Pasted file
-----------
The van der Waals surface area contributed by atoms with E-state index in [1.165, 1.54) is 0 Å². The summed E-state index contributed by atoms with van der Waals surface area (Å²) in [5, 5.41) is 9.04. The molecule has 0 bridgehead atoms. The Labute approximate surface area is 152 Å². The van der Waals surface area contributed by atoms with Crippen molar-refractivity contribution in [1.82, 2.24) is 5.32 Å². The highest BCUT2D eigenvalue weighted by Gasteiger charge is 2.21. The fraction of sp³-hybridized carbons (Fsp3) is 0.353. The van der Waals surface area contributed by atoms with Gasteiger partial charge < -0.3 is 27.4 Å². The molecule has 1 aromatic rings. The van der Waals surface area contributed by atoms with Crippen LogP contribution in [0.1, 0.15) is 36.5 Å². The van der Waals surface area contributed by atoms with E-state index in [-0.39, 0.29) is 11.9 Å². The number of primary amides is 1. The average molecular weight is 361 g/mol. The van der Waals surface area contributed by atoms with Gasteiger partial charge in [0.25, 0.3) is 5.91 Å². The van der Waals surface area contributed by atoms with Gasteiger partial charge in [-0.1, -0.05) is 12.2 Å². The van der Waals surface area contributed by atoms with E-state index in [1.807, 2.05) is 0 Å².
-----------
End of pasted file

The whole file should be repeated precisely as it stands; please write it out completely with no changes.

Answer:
The van der Waals surface area contributed by atoms with E-state index in [1.165, 1.54) is 0 Å². The summed E-state index contributed by atoms with van der Waals surface area (Å²) in [5, 5.41) is 9.04. The molecule has 0 bridgehead atoms. The Labute approximate surface area is 152 Å². The van der Waals surface area contributed by atoms with Crippen molar-refractivity contribution in [1.82, 2.24) is 5.32 Å². The highest BCUT2D eigenvalue weighted by Gasteiger charge is 2.21. The fraction of sp³-hybridized carbons (Fsp3) is 0.353. The van der Waals surface area contributed by atoms with Gasteiger partial charge < -0.3 is 27.4 Å². The molecule has 1 aromatic rings. The van der Waals surface area contributed by atoms with Crippen LogP contribution in [0.1, 0.15) is 36.5 Å². The van der Waals surface area contributed by atoms with E-state index in [-0.39, 0.29) is 11.9 Å². The number of primary amides is 1. The average molecular weight is 361 g/mol. The van der Waals surface area contributed by atoms with Gasteiger partial charge in [0.25, 0.3) is 5.91 Å². The van der Waals surface area contributed by atoms with Gasteiger partial charge in [-0.1, -0.05) is 12.2 Å². The van der Waals surface area contributed by atoms with E-state index in [1.807, 2.05) is 0 Å².